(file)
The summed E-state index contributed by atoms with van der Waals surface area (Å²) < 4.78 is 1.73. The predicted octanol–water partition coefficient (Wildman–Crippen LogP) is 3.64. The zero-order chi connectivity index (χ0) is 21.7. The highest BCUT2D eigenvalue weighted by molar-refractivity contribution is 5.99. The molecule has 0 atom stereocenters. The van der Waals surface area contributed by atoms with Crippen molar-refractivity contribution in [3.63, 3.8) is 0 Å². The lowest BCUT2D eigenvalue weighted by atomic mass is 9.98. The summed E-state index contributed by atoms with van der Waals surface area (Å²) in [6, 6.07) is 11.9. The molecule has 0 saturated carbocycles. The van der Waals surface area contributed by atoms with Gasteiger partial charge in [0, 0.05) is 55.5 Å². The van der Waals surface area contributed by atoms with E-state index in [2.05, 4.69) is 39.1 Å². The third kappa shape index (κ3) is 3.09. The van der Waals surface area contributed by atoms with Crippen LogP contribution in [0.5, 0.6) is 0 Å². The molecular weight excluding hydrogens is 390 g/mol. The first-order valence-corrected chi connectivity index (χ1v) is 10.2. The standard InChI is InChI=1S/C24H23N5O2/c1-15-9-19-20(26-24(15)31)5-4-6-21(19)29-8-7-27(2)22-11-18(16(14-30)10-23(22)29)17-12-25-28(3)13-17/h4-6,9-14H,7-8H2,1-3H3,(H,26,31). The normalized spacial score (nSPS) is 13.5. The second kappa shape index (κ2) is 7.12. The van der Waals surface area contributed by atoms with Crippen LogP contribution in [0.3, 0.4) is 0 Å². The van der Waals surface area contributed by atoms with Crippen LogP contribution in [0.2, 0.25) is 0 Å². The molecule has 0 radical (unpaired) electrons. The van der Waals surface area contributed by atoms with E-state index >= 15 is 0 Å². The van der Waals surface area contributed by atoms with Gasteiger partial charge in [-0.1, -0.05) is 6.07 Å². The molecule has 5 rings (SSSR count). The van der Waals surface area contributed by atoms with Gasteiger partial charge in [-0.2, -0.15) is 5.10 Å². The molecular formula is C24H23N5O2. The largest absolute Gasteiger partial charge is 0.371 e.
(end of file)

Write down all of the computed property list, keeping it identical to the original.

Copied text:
The summed E-state index contributed by atoms with van der Waals surface area (Å²) < 4.78 is 1.73. The predicted octanol–water partition coefficient (Wildman–Crippen LogP) is 3.64. The zero-order chi connectivity index (χ0) is 21.7. The highest BCUT2D eigenvalue weighted by molar-refractivity contribution is 5.99. The molecule has 0 atom stereocenters. The van der Waals surface area contributed by atoms with Crippen molar-refractivity contribution in [3.63, 3.8) is 0 Å². The lowest BCUT2D eigenvalue weighted by atomic mass is 9.98. The summed E-state index contributed by atoms with van der Waals surface area (Å²) in [6, 6.07) is 11.9. The molecule has 0 saturated carbocycles. The van der Waals surface area contributed by atoms with Gasteiger partial charge in [0, 0.05) is 55.5 Å². The van der Waals surface area contributed by atoms with E-state index in [2.05, 4.69) is 39.1 Å². The third kappa shape index (κ3) is 3.09. The van der Waals surface area contributed by atoms with Crippen LogP contribution in [0.5, 0.6) is 0 Å². The molecular weight excluding hydrogens is 390 g/mol. The first-order valence-corrected chi connectivity index (χ1v) is 10.2. The standard InChI is InChI=1S/C24H23N5O2/c1-15-9-19-20(26-24(15)31)5-4-6-21(19)29-8-7-27(2)22-11-18(16(14-30)10-23(22)29)17-12-25-28(3)13-17/h4-6,9-14H,7-8H2,1-3H3,(H,26,31). The normalized spacial score (nSPS) is 13.5. The second kappa shape index (κ2) is 7.12. The van der Waals surface area contributed by atoms with Crippen LogP contribution in [0.3, 0.4) is 0 Å². The van der Waals surface area contributed by atoms with Crippen LogP contribution in [0.2, 0.25) is 0 Å². The molecule has 0 radical (unpaired) electrons. The van der Waals surface area contributed by atoms with E-state index >= 15 is 0 Å². The van der Waals surface area contributed by atoms with Gasteiger partial charge in [-0.1, -0.05) is 6.07 Å². The molecule has 5 rings (SSSR count). The van der Waals surface area contributed by atoms with Gasteiger partial charge in [-0.2, -0.15) is 5.10 Å². The molecular formula is C24H23N5O2. The largest absolute Gasteiger partial charge is 0.371 e.